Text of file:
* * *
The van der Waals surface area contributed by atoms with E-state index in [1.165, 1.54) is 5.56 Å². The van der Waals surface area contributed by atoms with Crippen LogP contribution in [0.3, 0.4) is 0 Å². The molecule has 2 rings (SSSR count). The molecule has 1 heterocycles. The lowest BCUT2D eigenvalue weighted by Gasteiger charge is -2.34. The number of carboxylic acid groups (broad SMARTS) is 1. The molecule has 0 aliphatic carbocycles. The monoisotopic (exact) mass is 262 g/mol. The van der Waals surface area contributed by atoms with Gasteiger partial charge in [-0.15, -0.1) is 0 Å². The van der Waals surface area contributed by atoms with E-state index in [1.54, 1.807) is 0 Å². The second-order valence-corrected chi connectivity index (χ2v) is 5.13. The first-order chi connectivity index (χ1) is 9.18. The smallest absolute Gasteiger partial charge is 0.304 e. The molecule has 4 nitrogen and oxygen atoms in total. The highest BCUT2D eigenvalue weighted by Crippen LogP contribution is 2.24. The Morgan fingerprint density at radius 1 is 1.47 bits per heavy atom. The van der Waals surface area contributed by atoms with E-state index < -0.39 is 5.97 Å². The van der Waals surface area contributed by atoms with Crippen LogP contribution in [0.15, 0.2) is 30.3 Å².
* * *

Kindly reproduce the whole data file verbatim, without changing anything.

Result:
The van der Waals surface area contributed by atoms with E-state index in [1.165, 1.54) is 5.56 Å². The van der Waals surface area contributed by atoms with Crippen LogP contribution in [0.3, 0.4) is 0 Å². The molecule has 2 rings (SSSR count). The molecule has 1 heterocycles. The lowest BCUT2D eigenvalue weighted by Gasteiger charge is -2.34. The number of carboxylic acid groups (broad SMARTS) is 1. The molecule has 0 aliphatic carbocycles. The monoisotopic (exact) mass is 262 g/mol. The van der Waals surface area contributed by atoms with Gasteiger partial charge in [-0.15, -0.1) is 0 Å². The van der Waals surface area contributed by atoms with E-state index in [1.54, 1.807) is 0 Å². The second-order valence-corrected chi connectivity index (χ2v) is 5.13. The first-order chi connectivity index (χ1) is 9.18. The smallest absolute Gasteiger partial charge is 0.304 e. The molecule has 4 nitrogen and oxygen atoms in total. The highest BCUT2D eigenvalue weighted by Crippen LogP contribution is 2.24. The Morgan fingerprint density at radius 1 is 1.47 bits per heavy atom. The van der Waals surface area contributed by atoms with E-state index < -0.39 is 5.97 Å². The van der Waals surface area contributed by atoms with Crippen LogP contribution in [0.15, 0.2) is 30.3 Å².